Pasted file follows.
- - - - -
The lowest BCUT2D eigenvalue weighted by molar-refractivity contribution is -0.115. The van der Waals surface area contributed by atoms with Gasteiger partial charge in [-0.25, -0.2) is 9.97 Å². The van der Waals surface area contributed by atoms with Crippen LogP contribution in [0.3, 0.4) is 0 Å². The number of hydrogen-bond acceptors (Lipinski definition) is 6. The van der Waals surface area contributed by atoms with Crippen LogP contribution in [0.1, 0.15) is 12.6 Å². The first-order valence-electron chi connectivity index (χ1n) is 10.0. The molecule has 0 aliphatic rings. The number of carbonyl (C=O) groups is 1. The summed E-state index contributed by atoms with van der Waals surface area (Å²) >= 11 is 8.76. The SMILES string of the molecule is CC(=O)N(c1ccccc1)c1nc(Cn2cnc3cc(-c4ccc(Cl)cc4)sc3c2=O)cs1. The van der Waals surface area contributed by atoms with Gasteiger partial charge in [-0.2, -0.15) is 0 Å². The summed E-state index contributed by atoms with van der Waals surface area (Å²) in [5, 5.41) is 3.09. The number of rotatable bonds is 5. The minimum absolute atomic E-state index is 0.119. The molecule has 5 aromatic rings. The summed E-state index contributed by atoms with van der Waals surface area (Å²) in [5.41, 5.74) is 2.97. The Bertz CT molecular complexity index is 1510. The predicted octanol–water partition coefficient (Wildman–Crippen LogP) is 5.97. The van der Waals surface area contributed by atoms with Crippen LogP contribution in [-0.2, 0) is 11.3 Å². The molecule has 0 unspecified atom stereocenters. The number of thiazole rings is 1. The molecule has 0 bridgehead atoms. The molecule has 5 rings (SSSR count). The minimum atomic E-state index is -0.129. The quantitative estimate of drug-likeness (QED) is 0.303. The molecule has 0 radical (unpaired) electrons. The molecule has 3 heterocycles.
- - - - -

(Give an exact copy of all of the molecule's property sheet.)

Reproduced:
The lowest BCUT2D eigenvalue weighted by molar-refractivity contribution is -0.115. The van der Waals surface area contributed by atoms with Gasteiger partial charge in [-0.25, -0.2) is 9.97 Å². The van der Waals surface area contributed by atoms with Crippen LogP contribution in [0.3, 0.4) is 0 Å². The number of hydrogen-bond acceptors (Lipinski definition) is 6. The van der Waals surface area contributed by atoms with Crippen LogP contribution in [0.1, 0.15) is 12.6 Å². The first-order valence-electron chi connectivity index (χ1n) is 10.0. The molecule has 0 aliphatic rings. The number of carbonyl (C=O) groups is 1. The summed E-state index contributed by atoms with van der Waals surface area (Å²) >= 11 is 8.76. The SMILES string of the molecule is CC(=O)N(c1ccccc1)c1nc(Cn2cnc3cc(-c4ccc(Cl)cc4)sc3c2=O)cs1. The van der Waals surface area contributed by atoms with Gasteiger partial charge in [-0.2, -0.15) is 0 Å². The summed E-state index contributed by atoms with van der Waals surface area (Å²) in [5, 5.41) is 3.09. The number of rotatable bonds is 5. The minimum absolute atomic E-state index is 0.119. The molecule has 5 aromatic rings. The summed E-state index contributed by atoms with van der Waals surface area (Å²) in [5.41, 5.74) is 2.97. The Bertz CT molecular complexity index is 1510. The predicted octanol–water partition coefficient (Wildman–Crippen LogP) is 5.97. The van der Waals surface area contributed by atoms with Crippen LogP contribution in [-0.2, 0) is 11.3 Å². The molecule has 0 unspecified atom stereocenters. The number of thiazole rings is 1. The molecule has 0 bridgehead atoms. The molecule has 5 rings (SSSR count). The minimum atomic E-state index is -0.129. The quantitative estimate of drug-likeness (QED) is 0.303. The molecule has 0 radical (unpaired) electrons. The molecule has 3 heterocycles.